BFOIT - Introduction to Computer Programming

# Cryptography - BFOIT Saturday - October 13, 2007

## Caesar's Cipher

The idea for this lesson came from the book:
In Code, Sarah Flannery with David Flannery.

### Introduction

Caesar's cipher is a simple substitution algorithm where ciphertext characters are substituted for plaintext characters. In Caesar's Cipher, a ciphertext character is just the plaintext character shifted through the alphabet by an offset number.

Example (with shift offset of 5):

 ciphertext F G H I J K L M N O P Q R S T U V W X Y Z A B C D E plaintext A B C D E F G H I J K L M N O P Q R S T U V W X Y Z

So, what do we need to know to write a program that encrypts text in this manner?

### ASCII Characters

As I talk about in the very first lesson in BFOIT's curriculum, Programming - What Is It, everything inside a computer is represented as numbers.  For symbols, characters in this case, one standard representation is the ASCII character set.  Here is a sample from it:

 ASCIICharacter inOctal inDecimal ASCIICharacter inOctal inDecimal ASCIICharacter inOctal inDecimal ASCIICharacter inOctal inDecimal `space` `040` `32` `0` `060` `48` `A` `101` `65` `a` `141` `97` `!` `041` `33` `1` `061` `49` `B` `102` `66` `b` `142` `98` `(` `050` `40` `2` `062` `50` `C` `103` `67` `c` `143` `99` `)` `051` `41` `3` `063` `51` `D` `104` `68` `d` `144` `100`

### Logo Primitives ASCII and CHAR

So, what do we need to encrypt and decrypt characters, to play with them mathematical?

If you try to add a number to a character in Logo, you get an error.  If you type in the instruction 'SUM "A 5', you get ERROR: Can't convert 'A' to a number.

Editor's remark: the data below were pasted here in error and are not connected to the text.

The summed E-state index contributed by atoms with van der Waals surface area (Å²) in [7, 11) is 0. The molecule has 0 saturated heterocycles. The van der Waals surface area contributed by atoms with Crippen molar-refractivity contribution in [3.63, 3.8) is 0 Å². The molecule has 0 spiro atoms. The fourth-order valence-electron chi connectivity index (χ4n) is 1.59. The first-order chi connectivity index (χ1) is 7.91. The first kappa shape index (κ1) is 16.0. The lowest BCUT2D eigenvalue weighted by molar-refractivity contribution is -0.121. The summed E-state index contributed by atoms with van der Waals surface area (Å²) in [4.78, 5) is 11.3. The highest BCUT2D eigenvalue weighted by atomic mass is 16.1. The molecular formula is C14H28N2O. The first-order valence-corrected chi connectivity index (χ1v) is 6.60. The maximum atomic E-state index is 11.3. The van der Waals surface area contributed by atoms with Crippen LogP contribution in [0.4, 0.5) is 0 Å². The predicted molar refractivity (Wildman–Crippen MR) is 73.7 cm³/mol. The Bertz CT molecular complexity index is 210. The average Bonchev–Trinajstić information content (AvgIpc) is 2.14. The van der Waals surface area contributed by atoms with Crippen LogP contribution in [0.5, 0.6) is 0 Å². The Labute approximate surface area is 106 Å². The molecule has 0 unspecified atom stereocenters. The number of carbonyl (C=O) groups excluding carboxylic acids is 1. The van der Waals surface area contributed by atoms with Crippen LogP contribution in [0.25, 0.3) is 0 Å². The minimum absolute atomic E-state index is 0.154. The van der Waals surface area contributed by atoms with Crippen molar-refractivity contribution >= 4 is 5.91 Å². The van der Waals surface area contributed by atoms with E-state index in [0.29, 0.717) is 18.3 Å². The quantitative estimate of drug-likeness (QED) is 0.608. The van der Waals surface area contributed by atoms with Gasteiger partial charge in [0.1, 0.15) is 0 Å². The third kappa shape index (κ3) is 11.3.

We need to be able to convert a character into a number and then, given some number, convert it into a character.  Luckily, even though Logo will not do this conversion automatically, Logo does have two primitive operators that do exactly what we want, ASCII and CHAR.

 jLogo Character Procedures Name Input(s) Description ASCII character Outputs the integer (between 0 and 127) that represents the character in the ASCII code. CHAR number outputs a single character word that is the ASCII code corresponding to the input (an integer between 0 and 127).
```    ? println ascii "A
65
? println ascii "Z
90
? println char 67
C
? println char 97
a
?
```

Now, back to the math stuff we need.

```    ? println char sum (ascii "A) 10
K
? println difference (ascii "E) (ascii "A)
4
? println difference (ascii "W) (ascii "A)
22
```

So now we know how to convert the letters of the alphabet (characters in Logo) to numbers.  From this point on we will talk about characters and character indices.  A character index will have the association: A=0, B=1, C=2, etc..., X=23, Y=24, and Z=25.  Here is an operator that produces a character index, given an uppercase character as its input.

```    ;output the index of the uppercase character
;       A=0, B=1, C=2, ...  X=23, Y=24, Z=25
to chIdx :uppercaseChar
output difference (ascii :uppercaseChar) (ascii "A)
end
```

### Modulo Math

As with the QUOTIENT operator, given one number (the dividend) to be divided by another (the divisor), the modulo operator produces what's left over after the division.  For example, when 5 is divided by 2, the remainder is 1, when 8 is divided by 4, the remainder is 0.  In Logo, the modulo operator is the REMAINDER operator.

```    ? println remainder 5 2
1
? println remainder 8 4